Joint Statement: Policymakers Must Stimulate Advanced Connectivity and Digitalization to Secure Europe’s Competitiveness

• Ericsson, IBM, Intel, Nokia, and Vodafone call for policymakers to stimulate advanced connectivity and digitalization to secure Europe’s competitiveness

• Policymakers should strive to achieve a true Digital Single Market, address the digital connectivity investment gap, and avoid introducing unnecessary regulatory burdens on businesses

• Joint statement comes ahead of a meeting between D9+ Ministers in Dublin on April 19, 2024

Five leading technology companies today called for urgent action from policymakers to stimulate Europe’s digital competitiveness and ensure that it remains on the priority list for the incoming European Commission.  

Ahead of a meeting between D9+ digital ministers in Dublin, Ericsson, IBM (NYSE: IBM), Intel, Nokia, and Vodafone argued that policymakers should strive to achieve a true Digital Single Market, address the digital connectivity investment gap, and avoid introducing unnecessary regulatory burdens for companies operating in the digital ecosystem.

Senior representatives of the five companies – Robert Condon, (Head of Government & Policy Advocacy, EMEAEricsson), Thomas Reynaert (Vice President, Government & Regulatory Affairs, EMEA, IBM), Hendrik Bourgeois, (Vice President, Government Affairs Europe, Intel), Marc Vancoppenolle (Vice President, Policy & Government Affairs, EU & Europe, Nokia), and Joakim Reiter (Chief External & Corporate Affairs Officer, Vodafone) – said:

“Europe must seize the opportunity to become a global leader in the industrial internet, capitalizing on the potential of emerging technologies like AI, quantum computing, and 5G Standalone connectivity.  Member States and the EU must work with industry to drive the deployment of a world-class digital infrastructure, the adoption of productivity-boosting tools, and ensure that the regulatory environment is fit for the future.”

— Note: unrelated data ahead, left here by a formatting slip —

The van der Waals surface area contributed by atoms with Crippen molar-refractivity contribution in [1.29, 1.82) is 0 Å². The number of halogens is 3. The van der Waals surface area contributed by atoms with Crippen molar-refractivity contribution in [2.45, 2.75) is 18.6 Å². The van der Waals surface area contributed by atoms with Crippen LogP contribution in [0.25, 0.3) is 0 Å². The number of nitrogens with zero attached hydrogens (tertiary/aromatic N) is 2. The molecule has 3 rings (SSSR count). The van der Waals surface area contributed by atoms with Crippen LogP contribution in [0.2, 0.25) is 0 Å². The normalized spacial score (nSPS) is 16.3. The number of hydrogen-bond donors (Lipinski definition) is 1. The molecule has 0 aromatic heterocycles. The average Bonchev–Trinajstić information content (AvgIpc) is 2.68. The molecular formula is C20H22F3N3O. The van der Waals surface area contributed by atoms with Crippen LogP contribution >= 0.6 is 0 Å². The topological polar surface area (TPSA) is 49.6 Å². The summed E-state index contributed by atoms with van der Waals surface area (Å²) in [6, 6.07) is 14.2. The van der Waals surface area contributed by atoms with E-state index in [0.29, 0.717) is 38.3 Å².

The companies highlighted five key policy actions needed to drive EU competitiveness through technology:

  1. Accelerate the development of a true Digital Single Market.

Policymakers must focus on the consistent, coherent implementation of existing regulations on the digital ecosystem, working to leverage the power of a true Digital Single Market. They should avoid introducing new regulatory burdens that make it difficult for telecoms companies speed up network deployments, or for other businesses to adopt digital tools.

  1. Incentivise investment in advanced connectivity.

Europe needs healthy telecoms operators with the scale to invest in 5G Standalone, fibre and, in the future, 6G. The regulatory framework for telecoms needs modernising, including through a fresh approach to merger control and spectrum allocation, involving longer licences and harmonised rules across Member States. Advanced connectivity solutions, which are needed to optimise the use of energy and natural resources in line with EU sustainability goals, should also become part of the EU’s taxonomy in order to attract green financing to support network deployments.

  1.  Regulate B2B and consumer-facing technologies differently.

European policy objectives should focus on fixing market failures, ensuring a level playing field, and addressing identified risks to society. When considering regulation, policymakers should distinguish between B2B service providers – usually operating under well-functioning contractual agreements, with limited access to client data – and companies with consumer facing products or services.

  1. Foster policies that make trusted companies thrive in Europe.

The policy environment must encourage trusted companies to thrive in Europe through trade, recruitment, and research. Cooperation between like-minded countries, including transatlantic cooperation, also remains essential to supporting a positive business environment.

  1. Ensure Europe is ready to reap the benefits of quantum and AI.

The quantum era will be as transformative as it is disruptive, leading to breakthroughs in strategic industries like healthcare, finance, and logistics. It will also create new challenges for security. Policymakers should prepare for the quantum era by promoting early-stage experimentation in industrial application and deployment, encouraging resilient supply chains, and incentivising private sector investment in Europe. Policymakers should also focus on preparing critical infrastructure for migration to quantum-safe standards as part of their cybersecurity policy planning – areas that deserve particular and increased R&D support. In that context, European R&D funding mechanisms and processes should be better coordinated and improved.


Media contact:

Christine Lynch
christine.lynch@ibm.com

Source: cyberpogo.com



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